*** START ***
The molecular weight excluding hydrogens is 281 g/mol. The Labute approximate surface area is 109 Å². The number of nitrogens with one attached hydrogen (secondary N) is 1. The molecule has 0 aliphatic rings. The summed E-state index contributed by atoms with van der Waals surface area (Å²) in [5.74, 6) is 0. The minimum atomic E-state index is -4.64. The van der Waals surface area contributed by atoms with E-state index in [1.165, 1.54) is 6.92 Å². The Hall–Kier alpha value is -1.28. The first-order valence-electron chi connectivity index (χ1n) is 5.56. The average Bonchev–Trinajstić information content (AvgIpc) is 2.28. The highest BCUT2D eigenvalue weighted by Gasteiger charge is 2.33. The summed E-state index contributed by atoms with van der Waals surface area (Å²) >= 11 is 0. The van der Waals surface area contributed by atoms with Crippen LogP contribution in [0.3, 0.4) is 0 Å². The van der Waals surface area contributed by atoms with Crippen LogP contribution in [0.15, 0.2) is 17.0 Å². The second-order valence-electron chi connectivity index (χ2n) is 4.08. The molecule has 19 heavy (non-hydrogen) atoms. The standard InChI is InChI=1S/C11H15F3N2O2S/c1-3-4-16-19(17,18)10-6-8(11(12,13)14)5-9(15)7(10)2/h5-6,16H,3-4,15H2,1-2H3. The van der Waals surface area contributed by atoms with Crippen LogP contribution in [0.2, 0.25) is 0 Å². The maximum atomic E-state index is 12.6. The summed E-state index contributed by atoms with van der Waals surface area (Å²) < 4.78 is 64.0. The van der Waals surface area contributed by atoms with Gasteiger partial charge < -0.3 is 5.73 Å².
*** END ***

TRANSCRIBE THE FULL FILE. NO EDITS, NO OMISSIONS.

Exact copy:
The molecular weight excluding hydrogens is 281 g/mol. The Labute approximate surface area is 109 Å². The number of nitrogens with one attached hydrogen (secondary N) is 1. The molecule has 0 aliphatic rings. The summed E-state index contributed by atoms with van der Waals surface area (Å²) in [5.74, 6) is 0. The minimum atomic E-state index is -4.64. The van der Waals surface area contributed by atoms with E-state index in [1.165, 1.54) is 6.92 Å². The Hall–Kier alpha value is -1.28. The first-order valence-electron chi connectivity index (χ1n) is 5.56. The average Bonchev–Trinajstić information content (AvgIpc) is 2.28. The highest BCUT2D eigenvalue weighted by Gasteiger charge is 2.33. The summed E-state index contributed by atoms with van der Waals surface area (Å²) >= 11 is 0. The van der Waals surface area contributed by atoms with Crippen LogP contribution in [0.3, 0.4) is 0 Å². The van der Waals surface area contributed by atoms with Crippen LogP contribution in [0.15, 0.2) is 17.0 Å². The second-order valence-electron chi connectivity index (χ2n) is 4.08. The molecule has 19 heavy (non-hydrogen) atoms. The standard InChI is InChI=1S/C11H15F3N2O2S/c1-3-4-16-19(17,18)10-6-8(11(12,13)14)5-9(15)7(10)2/h5-6,16H,3-4,15H2,1-2H3. The van der Waals surface area contributed by atoms with Crippen LogP contribution in [0.2, 0.25) is 0 Å². The maximum atomic E-state index is 12.6. The summed E-state index contributed by atoms with van der Waals surface area (Å²) < 4.78 is 64.0. The van der Waals surface area contributed by atoms with Gasteiger partial charge < -0.3 is 5.73 Å².